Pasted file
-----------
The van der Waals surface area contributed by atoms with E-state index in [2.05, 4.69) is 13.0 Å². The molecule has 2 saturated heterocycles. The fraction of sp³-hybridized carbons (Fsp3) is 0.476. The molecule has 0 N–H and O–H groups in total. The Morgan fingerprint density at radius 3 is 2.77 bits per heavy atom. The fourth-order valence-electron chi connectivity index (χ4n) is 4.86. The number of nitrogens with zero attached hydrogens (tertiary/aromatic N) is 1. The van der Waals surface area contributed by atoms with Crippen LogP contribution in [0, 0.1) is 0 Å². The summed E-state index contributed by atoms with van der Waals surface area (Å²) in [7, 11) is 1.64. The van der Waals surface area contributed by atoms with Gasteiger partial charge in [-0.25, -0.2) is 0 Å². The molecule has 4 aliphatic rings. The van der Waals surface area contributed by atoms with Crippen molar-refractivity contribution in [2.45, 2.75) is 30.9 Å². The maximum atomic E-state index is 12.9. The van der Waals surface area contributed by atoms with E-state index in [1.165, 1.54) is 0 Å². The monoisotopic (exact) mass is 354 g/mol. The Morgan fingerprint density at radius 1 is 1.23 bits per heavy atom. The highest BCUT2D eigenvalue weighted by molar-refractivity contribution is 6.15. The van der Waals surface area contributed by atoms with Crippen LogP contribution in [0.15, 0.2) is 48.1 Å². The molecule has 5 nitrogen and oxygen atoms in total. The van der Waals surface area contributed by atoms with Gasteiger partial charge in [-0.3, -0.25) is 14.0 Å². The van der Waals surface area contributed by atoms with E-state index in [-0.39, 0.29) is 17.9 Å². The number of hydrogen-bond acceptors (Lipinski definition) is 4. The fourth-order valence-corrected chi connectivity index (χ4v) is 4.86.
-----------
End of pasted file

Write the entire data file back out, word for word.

The van der Waals surface area contributed by atoms with E-state index in [2.05, 4.69) is 13.0 Å². The molecule has 2 saturated heterocycles. The fraction of sp³-hybridized carbons (Fsp3) is 0.476. The molecule has 0 N–H and O–H groups in total. The Morgan fingerprint density at radius 3 is 2.77 bits per heavy atom. The fourth-order valence-electron chi connectivity index (χ4n) is 4.86. The number of nitrogens with zero attached hydrogens (tertiary/aromatic N) is 1. The van der Waals surface area contributed by atoms with Crippen LogP contribution in [0, 0.1) is 0 Å². The summed E-state index contributed by atoms with van der Waals surface area (Å²) in [7, 11) is 1.64. The van der Waals surface area contributed by atoms with Gasteiger partial charge in [-0.25, -0.2) is 0 Å². The molecule has 4 aliphatic rings. The van der Waals surface area contributed by atoms with Crippen molar-refractivity contribution in [2.45, 2.75) is 30.9 Å². The maximum atomic E-state index is 12.9. The van der Waals surface area contributed by atoms with E-state index in [1.165, 1.54) is 0 Å². The monoisotopic (exact) mass is 354 g/mol. The Morgan fingerprint density at radius 1 is 1.23 bits per heavy atom. The highest BCUT2D eigenvalue weighted by molar-refractivity contribution is 6.15. The van der Waals surface area contributed by atoms with Crippen LogP contribution in [0.15, 0.2) is 48.1 Å². The molecule has 5 nitrogen and oxygen atoms in total. The van der Waals surface area contributed by atoms with Gasteiger partial charge in [-0.3, -0.25) is 14.0 Å². The van der Waals surface area contributed by atoms with E-state index in [-0.39, 0.29) is 17.9 Å². The number of hydrogen-bond acceptors (Lipinski definition) is 4. The fourth-order valence-corrected chi connectivity index (χ4v) is 4.86.